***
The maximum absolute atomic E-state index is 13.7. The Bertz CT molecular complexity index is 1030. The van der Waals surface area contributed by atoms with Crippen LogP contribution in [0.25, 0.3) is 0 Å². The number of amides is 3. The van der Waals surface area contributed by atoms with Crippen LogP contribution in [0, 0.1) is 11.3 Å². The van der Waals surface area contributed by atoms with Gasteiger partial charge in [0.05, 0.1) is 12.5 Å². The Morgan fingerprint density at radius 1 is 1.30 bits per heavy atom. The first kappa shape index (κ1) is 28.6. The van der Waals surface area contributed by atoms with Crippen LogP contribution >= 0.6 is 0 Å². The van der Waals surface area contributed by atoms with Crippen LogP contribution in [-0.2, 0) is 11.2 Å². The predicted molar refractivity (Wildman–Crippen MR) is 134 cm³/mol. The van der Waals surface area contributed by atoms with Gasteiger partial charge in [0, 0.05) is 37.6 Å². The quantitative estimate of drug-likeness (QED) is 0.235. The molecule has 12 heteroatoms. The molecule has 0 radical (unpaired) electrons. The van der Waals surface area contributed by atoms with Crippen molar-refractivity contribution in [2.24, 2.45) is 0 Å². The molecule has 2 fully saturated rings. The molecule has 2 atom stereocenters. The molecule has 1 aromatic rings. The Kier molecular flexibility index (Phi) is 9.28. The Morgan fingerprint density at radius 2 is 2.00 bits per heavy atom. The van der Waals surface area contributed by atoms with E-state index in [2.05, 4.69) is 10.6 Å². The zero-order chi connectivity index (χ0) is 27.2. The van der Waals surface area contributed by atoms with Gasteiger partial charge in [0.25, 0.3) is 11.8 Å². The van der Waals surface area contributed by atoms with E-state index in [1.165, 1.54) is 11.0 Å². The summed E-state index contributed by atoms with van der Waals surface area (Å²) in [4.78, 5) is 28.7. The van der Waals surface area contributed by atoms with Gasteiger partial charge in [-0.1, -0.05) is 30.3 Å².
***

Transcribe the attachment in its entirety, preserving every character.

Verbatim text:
The maximum absolute atomic E-state index is 13.7. The Bertz CT molecular complexity index is 1030. The van der Waals surface area contributed by atoms with Crippen LogP contribution in [0.25, 0.3) is 0 Å². The number of amides is 3. The van der Waals surface area contributed by atoms with Crippen LogP contribution in [0, 0.1) is 11.3 Å². The van der Waals surface area contributed by atoms with Gasteiger partial charge in [0.05, 0.1) is 12.5 Å². The Morgan fingerprint density at radius 1 is 1.30 bits per heavy atom. The first kappa shape index (κ1) is 28.6. The van der Waals surface area contributed by atoms with Crippen LogP contribution >= 0.6 is 0 Å². The van der Waals surface area contributed by atoms with Crippen LogP contribution in [-0.2, 0) is 11.2 Å². The predicted molar refractivity (Wildman–Crippen MR) is 134 cm³/mol. The van der Waals surface area contributed by atoms with Gasteiger partial charge in [0, 0.05) is 37.6 Å². The quantitative estimate of drug-likeness (QED) is 0.235. The molecule has 12 heteroatoms. The molecule has 0 radical (unpaired) electrons. The van der Waals surface area contributed by atoms with Crippen molar-refractivity contribution in [2.24, 2.45) is 0 Å². The molecule has 2 fully saturated rings. The molecule has 2 atom stereocenters. The molecule has 1 aromatic rings. The Kier molecular flexibility index (Phi) is 9.28. The Morgan fingerprint density at radius 2 is 2.00 bits per heavy atom. The van der Waals surface area contributed by atoms with E-state index in [2.05, 4.69) is 10.6 Å². The zero-order chi connectivity index (χ0) is 27.2. The van der Waals surface area contributed by atoms with Gasteiger partial charge in [0.25, 0.3) is 11.8 Å². The van der Waals surface area contributed by atoms with E-state index in [1.165, 1.54) is 11.0 Å². The summed E-state index contributed by atoms with van der Waals surface area (Å²) in [4.78, 5) is 28.7. The van der Waals surface area contributed by atoms with Gasteiger partial charge in [-0.1, -0.05) is 30.3 Å².